Sierra Leone. Giving young mothers an education for a better future

Date 06.09.2019

In Sierra Leone 3 out of 10 girls have dropped out of school after an early pregnancy (Unicef data as of 2017). Early marriage or pregnancies are among the leading causes of girls’ dropout from school and stigmatization prevents young mothers to go back to school after they give birth.

Salamatu, 23 years old, is a young mother and her story is like those of many other girls in Sierra Leone. Once her pregnancy became visible enough, she wasn’t allowed to attend school anymore. Even if going back to school after childbirth was formally possible, Salamatu decided not to continue, so as many other young single mothers that are strongly discriminated.

Exclusion from the educational system is the first step towards marginalization. For this reason, it is fundamental to give young mothers like Salamatu the technical skills needed to include them in the job market, but also in the cultural and social life of their community.

Salamatu is one of the 42 youth at risk of marginalization that received an education through training and vocational courses thanks to the three-years project “IMAGES: Improving Management of CSOs in Education Sector” funded by the European Union and implemented by AVSI and its local partners Family Homes Movement (FHM) and Saint Mary’s Home of Charity (SMHC). Another 153 will enjoy this opportunity in the coming years.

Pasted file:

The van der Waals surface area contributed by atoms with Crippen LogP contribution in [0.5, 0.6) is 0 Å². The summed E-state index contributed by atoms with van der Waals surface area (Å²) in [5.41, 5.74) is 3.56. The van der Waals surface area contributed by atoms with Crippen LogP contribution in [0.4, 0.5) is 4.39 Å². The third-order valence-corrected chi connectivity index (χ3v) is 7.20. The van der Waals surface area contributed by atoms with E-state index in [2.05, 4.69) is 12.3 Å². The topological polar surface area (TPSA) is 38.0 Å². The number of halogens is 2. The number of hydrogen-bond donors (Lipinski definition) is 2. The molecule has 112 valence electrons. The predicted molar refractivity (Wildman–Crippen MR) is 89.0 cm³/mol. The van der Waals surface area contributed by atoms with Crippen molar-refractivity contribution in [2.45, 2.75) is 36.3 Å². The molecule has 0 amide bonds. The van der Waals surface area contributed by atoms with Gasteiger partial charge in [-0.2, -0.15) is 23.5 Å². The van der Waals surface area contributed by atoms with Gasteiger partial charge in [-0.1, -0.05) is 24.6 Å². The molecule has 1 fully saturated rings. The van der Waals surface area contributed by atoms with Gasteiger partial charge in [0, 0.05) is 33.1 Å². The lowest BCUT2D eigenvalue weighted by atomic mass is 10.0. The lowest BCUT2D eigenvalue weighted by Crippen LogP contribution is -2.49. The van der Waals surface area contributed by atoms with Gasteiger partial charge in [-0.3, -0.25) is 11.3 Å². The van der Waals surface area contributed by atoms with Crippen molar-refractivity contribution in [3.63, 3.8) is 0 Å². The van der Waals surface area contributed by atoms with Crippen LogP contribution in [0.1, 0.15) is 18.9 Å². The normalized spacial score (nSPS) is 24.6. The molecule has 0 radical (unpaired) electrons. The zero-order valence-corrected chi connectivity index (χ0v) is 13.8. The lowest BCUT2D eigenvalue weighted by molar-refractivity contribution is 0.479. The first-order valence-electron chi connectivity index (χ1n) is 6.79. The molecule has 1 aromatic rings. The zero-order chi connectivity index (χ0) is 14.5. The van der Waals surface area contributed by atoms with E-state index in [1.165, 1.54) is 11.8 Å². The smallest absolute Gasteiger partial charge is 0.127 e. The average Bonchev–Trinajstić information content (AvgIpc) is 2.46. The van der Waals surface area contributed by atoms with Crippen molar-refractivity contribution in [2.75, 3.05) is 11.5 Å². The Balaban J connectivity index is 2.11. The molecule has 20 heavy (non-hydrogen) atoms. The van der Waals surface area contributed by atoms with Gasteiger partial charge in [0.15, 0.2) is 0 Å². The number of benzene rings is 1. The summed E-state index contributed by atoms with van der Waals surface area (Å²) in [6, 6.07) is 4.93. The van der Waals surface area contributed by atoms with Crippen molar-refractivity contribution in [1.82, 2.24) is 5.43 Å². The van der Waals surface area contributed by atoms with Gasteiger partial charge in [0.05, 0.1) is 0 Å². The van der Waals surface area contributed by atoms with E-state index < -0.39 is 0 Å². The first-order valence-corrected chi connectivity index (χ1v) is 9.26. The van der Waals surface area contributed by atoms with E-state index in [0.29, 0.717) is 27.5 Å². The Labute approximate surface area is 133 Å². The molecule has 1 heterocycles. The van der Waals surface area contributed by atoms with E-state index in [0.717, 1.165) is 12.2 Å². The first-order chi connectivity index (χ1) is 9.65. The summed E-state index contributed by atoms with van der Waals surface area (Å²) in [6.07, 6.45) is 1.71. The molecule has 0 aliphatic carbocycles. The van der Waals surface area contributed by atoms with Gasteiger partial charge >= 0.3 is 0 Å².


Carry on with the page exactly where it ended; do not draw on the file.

Thanks to AVSI and its partners, Salamatu now has a job as a bartender at Gigibontà, the first ice cream and pizzeria in Sierra Leone doing social business.

Before I was selling clothes walking down the streets. Now, I feel like a new person. I am not ashamed as I was before; I am happy and proud of myself. I’ve worked hard since the beginning because I knew that I would have had a better future with these new skills

Salamatu, 23, young mother

The core of IMAGES is to educate, which goes from training marginalized youth, to improving the quality of education and of teaching, while reducing the rate of absenteeism in school.

Indeed, more than 1000 children in 20 schools are benefitting from the recreational activities organized by AVSI, FHM and SMHC’s social workers, and the active participation of more than 350 teachers from the schools and the Freetown Teachers College. In the meanwhile, AVSI is also strengthening the role of local Civil Society Organizations (CSOs) in local schools to make them become real actors of the sustainable development processes.